Craven Gap

Asheville, NC
New Construction

This modern net zero home sits on five acres with great views looking down the Beaverdam Valley. The house is on a south-facing slope and allowed the owners to build the energy efficient house they were dreaming of.

The very steep slope required significant retaining walls, so we developed a narrow floor plan that worked parallel to the topography. Our clients were looking for modern architecture with a low maintenance exterior and a clean-lined and comfortable interior. We developed a light interior palette that provides a simple backdrop for an eclectic mix of antique and modern furniture. The cantilevered maple shelving is a design feature that displays our client’s art and craft collection and greets visitors as they arrive at the top of the central stair.

Certified Net Zero
This modern net zero home is the first home in North Carolina to earn Zero Energy certification from the International Living Future Institute. Part of the Living Building Challenge, Zero Energy Certification is the most ambitious of all energy certifications, requiring actual, rather than modeled, performance. This means to receive certification, the Craven Gap residence had to be operational for at least twelve consecutive months prior to evaluation.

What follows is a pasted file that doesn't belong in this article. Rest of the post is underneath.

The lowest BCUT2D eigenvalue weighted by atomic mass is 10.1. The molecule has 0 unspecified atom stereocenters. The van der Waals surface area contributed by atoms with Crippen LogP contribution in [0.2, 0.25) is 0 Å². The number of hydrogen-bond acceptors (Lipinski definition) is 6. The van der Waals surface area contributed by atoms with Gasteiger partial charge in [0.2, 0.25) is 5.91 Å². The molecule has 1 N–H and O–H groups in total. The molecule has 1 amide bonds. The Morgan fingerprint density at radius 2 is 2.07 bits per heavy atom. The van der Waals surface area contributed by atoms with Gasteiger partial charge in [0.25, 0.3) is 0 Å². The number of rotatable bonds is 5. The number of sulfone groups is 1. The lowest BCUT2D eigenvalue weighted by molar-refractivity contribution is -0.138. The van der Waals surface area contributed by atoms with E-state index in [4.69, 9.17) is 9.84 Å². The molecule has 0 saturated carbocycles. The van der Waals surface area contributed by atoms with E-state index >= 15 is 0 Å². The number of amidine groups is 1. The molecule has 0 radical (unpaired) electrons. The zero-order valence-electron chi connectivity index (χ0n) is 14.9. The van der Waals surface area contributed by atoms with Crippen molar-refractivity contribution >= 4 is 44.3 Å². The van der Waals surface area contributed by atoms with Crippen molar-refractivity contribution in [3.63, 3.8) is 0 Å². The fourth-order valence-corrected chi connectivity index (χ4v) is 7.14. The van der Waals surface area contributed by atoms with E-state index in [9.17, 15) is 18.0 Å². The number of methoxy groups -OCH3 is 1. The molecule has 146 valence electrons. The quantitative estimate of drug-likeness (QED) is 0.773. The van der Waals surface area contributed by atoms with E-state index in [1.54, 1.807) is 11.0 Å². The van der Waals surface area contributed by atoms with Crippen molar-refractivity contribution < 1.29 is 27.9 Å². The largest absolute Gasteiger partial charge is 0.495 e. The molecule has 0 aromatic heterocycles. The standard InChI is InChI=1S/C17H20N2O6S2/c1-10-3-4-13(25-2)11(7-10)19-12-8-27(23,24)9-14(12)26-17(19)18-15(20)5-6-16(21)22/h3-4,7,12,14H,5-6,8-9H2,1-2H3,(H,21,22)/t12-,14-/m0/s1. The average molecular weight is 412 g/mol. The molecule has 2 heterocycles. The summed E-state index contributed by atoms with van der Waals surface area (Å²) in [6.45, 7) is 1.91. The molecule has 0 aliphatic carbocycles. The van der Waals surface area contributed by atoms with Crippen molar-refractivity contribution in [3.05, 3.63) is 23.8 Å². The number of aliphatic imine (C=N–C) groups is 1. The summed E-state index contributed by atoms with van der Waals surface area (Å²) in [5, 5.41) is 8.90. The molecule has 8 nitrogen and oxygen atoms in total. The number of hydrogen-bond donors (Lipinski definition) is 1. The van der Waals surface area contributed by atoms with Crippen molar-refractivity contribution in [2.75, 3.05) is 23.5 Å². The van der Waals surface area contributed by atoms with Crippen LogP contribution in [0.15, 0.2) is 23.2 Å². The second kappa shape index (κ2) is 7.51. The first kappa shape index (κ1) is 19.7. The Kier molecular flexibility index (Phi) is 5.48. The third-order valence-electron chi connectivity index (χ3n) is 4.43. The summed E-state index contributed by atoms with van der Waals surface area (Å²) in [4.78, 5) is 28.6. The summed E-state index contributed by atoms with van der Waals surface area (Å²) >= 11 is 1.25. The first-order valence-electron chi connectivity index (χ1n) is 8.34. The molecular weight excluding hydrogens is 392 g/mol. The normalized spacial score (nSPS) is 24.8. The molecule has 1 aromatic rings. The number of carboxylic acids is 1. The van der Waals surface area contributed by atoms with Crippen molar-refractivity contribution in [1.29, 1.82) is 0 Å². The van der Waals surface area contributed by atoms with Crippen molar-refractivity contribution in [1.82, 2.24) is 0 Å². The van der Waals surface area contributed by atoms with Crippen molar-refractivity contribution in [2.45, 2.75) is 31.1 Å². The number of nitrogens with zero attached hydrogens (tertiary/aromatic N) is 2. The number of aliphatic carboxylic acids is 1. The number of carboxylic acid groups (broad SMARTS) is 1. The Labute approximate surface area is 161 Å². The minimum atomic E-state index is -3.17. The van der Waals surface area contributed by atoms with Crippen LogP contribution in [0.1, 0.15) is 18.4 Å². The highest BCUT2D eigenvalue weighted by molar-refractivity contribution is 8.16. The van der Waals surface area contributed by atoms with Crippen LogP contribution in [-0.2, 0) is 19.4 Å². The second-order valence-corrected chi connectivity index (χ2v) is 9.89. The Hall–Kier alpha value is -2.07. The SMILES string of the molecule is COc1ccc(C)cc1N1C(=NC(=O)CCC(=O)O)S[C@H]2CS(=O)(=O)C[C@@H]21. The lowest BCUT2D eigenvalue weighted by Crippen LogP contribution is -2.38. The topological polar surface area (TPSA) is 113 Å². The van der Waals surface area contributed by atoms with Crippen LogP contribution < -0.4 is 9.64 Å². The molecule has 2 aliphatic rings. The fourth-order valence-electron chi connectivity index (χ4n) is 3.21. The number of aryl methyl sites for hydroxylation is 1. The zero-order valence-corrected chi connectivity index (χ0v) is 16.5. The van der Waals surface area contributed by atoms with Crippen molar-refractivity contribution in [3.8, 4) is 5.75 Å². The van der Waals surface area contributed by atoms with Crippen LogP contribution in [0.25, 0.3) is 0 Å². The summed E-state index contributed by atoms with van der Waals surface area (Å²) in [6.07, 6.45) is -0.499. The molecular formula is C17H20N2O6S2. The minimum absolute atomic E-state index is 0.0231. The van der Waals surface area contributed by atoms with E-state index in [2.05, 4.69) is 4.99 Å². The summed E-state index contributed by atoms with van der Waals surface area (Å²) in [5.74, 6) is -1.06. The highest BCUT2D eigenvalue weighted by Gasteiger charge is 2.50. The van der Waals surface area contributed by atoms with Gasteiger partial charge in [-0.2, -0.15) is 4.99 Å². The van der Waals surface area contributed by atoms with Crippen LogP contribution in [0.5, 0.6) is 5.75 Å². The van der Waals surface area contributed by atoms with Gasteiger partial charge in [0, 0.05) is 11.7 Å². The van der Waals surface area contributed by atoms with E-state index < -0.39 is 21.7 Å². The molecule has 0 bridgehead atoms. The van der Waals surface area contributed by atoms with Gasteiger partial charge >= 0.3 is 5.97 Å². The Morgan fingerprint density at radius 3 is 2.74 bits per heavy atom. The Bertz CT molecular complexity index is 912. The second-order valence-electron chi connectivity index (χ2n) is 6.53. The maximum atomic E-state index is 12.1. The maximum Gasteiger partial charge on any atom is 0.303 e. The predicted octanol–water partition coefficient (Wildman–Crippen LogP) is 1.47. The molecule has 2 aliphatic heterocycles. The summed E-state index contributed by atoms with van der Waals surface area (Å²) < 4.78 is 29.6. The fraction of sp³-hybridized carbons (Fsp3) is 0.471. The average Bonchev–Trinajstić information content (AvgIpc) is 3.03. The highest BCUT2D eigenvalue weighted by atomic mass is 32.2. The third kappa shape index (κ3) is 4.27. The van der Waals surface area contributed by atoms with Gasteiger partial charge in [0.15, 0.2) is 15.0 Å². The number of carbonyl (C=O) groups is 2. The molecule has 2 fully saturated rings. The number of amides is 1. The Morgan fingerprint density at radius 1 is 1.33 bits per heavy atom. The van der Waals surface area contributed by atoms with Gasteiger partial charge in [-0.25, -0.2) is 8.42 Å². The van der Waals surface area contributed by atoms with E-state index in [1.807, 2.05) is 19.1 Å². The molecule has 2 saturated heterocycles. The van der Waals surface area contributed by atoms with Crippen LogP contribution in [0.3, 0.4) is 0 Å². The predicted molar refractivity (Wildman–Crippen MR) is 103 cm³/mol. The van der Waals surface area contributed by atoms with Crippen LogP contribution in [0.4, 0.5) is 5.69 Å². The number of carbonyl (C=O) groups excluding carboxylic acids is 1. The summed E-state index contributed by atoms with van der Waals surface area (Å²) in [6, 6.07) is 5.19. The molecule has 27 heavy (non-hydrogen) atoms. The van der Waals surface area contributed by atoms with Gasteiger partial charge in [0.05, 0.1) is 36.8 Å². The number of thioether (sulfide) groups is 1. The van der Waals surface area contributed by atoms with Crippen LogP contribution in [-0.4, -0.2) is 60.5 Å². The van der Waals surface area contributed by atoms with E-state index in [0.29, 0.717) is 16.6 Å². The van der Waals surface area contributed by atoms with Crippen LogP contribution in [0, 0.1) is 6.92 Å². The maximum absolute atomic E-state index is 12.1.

The Craven Gap Residence is not only the first Zero Energy Certified Project in North Carolina, it is the first project in North Carolina to achieve any level of certification through ILFI. The home also currently has the smallest photovoltaic array of any Zero Energy Certified project, showing that large arrays aren’t necessary to achieve Zero Energy.

Our solution was to design a passive solar home that was pre-wired for future solar panel installation. Elements of the design that contribute to the Zero Energy certification include:

  • Polished concrete slabs provide the proper thermal mass for passive solar energy, and roof overhangs were calculated for the correct year-round sun exposure.
  • An efficient thermal envelope, ERV, and mechanical system minimize energy use and allowed the house to achieve a HERS rating of 50 (50% more efficient than a standard new home) when the home was completed.
  • A 5kW PV array was added by owners a year after construction was completed, and once a year’s worth of energy bills were collected, data indicated that the home produced more electricity than it consumed during the year.


Builder: Standing Stone Builders
Winner of 2017 AIA Asheville Residential Citation